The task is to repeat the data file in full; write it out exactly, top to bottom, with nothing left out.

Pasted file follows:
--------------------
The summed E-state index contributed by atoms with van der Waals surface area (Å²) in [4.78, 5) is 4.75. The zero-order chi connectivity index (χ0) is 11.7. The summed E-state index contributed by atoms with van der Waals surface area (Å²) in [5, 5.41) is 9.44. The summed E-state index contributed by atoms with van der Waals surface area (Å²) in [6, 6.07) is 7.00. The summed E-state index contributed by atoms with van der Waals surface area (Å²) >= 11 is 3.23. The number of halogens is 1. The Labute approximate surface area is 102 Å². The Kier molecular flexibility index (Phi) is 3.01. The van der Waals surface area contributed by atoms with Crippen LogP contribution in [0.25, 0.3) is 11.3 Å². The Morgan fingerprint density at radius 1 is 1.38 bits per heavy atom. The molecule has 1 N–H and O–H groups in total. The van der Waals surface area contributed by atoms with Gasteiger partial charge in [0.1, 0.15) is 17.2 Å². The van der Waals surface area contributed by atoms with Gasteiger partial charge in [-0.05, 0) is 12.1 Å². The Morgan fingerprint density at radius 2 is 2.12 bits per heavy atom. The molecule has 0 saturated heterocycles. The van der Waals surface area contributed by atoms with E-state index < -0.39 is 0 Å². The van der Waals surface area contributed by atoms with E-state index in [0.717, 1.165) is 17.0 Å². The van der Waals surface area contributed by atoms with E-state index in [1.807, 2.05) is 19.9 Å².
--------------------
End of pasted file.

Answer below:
The summed E-state index contributed by atoms with van der Waals surface area (Å²) in [4.78, 5) is 4.75. The zero-order chi connectivity index (χ0) is 11.7. The summed E-state index contributed by atoms with van der Waals surface area (Å²) in [5, 5.41) is 9.44. The summed E-state index contributed by atoms with van der Waals surface area (Å²) in [6, 6.07) is 7.00. The summed E-state index contributed by atoms with van der Waals surface area (Å²) >= 11 is 3.23. The number of halogens is 1. The Labute approximate surface area is 102 Å². The Kier molecular flexibility index (Phi) is 3.01. The van der Waals surface area contributed by atoms with Crippen LogP contribution in [0.25, 0.3) is 11.3 Å². The Morgan fingerprint density at radius 1 is 1.38 bits per heavy atom. The molecule has 1 N–H and O–H groups in total. The van der Waals surface area contributed by atoms with Gasteiger partial charge in [0.1, 0.15) is 17.2 Å². The van der Waals surface area contributed by atoms with Gasteiger partial charge in [-0.05, 0) is 12.1 Å². The Morgan fingerprint density at radius 2 is 2.12 bits per heavy atom. The molecule has 0 saturated heterocycles. The van der Waals surface area contributed by atoms with E-state index < -0.39 is 0 Å². The van der Waals surface area contributed by atoms with E-state index in [0.717, 1.165) is 17.0 Å². The van der Waals surface area contributed by atoms with E-state index in [1.807, 2.05) is 19.9 Å².